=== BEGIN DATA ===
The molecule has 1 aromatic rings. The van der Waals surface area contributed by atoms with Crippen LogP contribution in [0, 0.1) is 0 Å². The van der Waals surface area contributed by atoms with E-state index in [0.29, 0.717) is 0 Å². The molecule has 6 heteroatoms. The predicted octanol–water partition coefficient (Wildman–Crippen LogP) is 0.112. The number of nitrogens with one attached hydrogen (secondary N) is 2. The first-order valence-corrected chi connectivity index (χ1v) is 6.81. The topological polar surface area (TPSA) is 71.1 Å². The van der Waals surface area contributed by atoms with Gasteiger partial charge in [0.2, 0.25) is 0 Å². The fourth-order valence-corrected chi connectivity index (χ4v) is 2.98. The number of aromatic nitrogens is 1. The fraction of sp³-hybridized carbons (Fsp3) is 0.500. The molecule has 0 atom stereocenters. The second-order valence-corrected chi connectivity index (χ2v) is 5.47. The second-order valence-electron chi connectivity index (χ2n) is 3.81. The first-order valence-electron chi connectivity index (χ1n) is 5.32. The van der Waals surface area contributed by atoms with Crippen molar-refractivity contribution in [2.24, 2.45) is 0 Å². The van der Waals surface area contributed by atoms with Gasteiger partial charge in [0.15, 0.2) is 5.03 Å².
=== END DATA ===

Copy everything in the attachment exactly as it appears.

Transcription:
The molecule has 1 aromatic rings. The van der Waals surface area contributed by atoms with Crippen LogP contribution in [0, 0.1) is 0 Å². The van der Waals surface area contributed by atoms with E-state index in [0.29, 0.717) is 0 Å². The molecule has 6 heteroatoms. The predicted octanol–water partition coefficient (Wildman–Crippen LogP) is 0.112. The number of nitrogens with one attached hydrogen (secondary N) is 2. The first-order valence-corrected chi connectivity index (χ1v) is 6.81. The topological polar surface area (TPSA) is 71.1 Å². The van der Waals surface area contributed by atoms with Gasteiger partial charge in [0.2, 0.25) is 0 Å². The fourth-order valence-corrected chi connectivity index (χ4v) is 2.98. The number of aromatic nitrogens is 1. The fraction of sp³-hybridized carbons (Fsp3) is 0.500. The molecule has 0 atom stereocenters. The second-order valence-corrected chi connectivity index (χ2v) is 5.47. The second-order valence-electron chi connectivity index (χ2n) is 3.81. The first-order valence-electron chi connectivity index (χ1n) is 5.32. The van der Waals surface area contributed by atoms with Crippen molar-refractivity contribution in [2.24, 2.45) is 0 Å². The van der Waals surface area contributed by atoms with Gasteiger partial charge in [0.15, 0.2) is 5.03 Å².